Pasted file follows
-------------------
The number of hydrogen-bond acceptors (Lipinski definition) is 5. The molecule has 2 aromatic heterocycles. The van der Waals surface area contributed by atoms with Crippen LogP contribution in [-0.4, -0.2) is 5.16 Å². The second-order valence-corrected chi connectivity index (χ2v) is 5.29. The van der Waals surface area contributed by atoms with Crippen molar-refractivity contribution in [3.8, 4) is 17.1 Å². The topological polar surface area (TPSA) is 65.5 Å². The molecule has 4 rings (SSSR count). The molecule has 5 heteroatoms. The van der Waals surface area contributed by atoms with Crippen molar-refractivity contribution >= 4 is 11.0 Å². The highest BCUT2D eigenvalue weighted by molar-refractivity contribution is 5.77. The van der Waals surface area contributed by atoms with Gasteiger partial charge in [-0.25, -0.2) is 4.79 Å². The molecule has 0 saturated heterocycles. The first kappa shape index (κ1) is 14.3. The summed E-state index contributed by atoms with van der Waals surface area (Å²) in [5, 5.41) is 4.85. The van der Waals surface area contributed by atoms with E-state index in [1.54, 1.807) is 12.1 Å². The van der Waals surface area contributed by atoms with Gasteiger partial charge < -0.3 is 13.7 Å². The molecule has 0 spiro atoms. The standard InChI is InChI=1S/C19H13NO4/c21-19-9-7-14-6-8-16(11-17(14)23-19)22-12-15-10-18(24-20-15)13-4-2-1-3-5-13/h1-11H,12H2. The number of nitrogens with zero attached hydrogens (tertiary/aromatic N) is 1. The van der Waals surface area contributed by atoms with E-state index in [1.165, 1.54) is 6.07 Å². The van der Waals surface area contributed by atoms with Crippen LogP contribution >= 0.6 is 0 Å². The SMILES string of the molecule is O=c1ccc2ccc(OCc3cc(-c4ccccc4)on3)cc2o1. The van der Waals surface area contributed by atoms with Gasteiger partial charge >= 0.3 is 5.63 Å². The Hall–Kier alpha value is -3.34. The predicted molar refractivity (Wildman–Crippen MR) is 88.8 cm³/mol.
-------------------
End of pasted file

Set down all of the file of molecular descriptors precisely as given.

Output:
The number of hydrogen-bond acceptors (Lipinski definition) is 5. The molecule has 2 aromatic heterocycles. The van der Waals surface area contributed by atoms with Crippen LogP contribution in [-0.4, -0.2) is 5.16 Å². The second-order valence-corrected chi connectivity index (χ2v) is 5.29. The van der Waals surface area contributed by atoms with Crippen molar-refractivity contribution in [3.8, 4) is 17.1 Å². The topological polar surface area (TPSA) is 65.5 Å². The molecule has 4 rings (SSSR count). The molecule has 5 heteroatoms. The van der Waals surface area contributed by atoms with Crippen molar-refractivity contribution >= 4 is 11.0 Å². The highest BCUT2D eigenvalue weighted by molar-refractivity contribution is 5.77. The van der Waals surface area contributed by atoms with Gasteiger partial charge in [-0.25, -0.2) is 4.79 Å². The molecule has 0 saturated heterocycles. The first kappa shape index (κ1) is 14.3. The summed E-state index contributed by atoms with van der Waals surface area (Å²) in [5, 5.41) is 4.85. The van der Waals surface area contributed by atoms with E-state index in [1.54, 1.807) is 12.1 Å². The van der Waals surface area contributed by atoms with Gasteiger partial charge < -0.3 is 13.7 Å². The molecule has 0 spiro atoms. The standard InChI is InChI=1S/C19H13NO4/c21-19-9-7-14-6-8-16(11-17(14)23-19)22-12-15-10-18(24-20-15)13-4-2-1-3-5-13/h1-11H,12H2. The number of nitrogens with zero attached hydrogens (tertiary/aromatic N) is 1. The van der Waals surface area contributed by atoms with E-state index in [1.165, 1.54) is 6.07 Å². The van der Waals surface area contributed by atoms with Crippen LogP contribution >= 0.6 is 0 Å². The SMILES string of the molecule is O=c1ccc2ccc(OCc3cc(-c4ccccc4)on3)cc2o1. The van der Waals surface area contributed by atoms with Gasteiger partial charge >= 0.3 is 5.63 Å². The Hall–Kier alpha value is -3.34. The predicted molar refractivity (Wildman–Crippen MR) is 88.8 cm³/mol.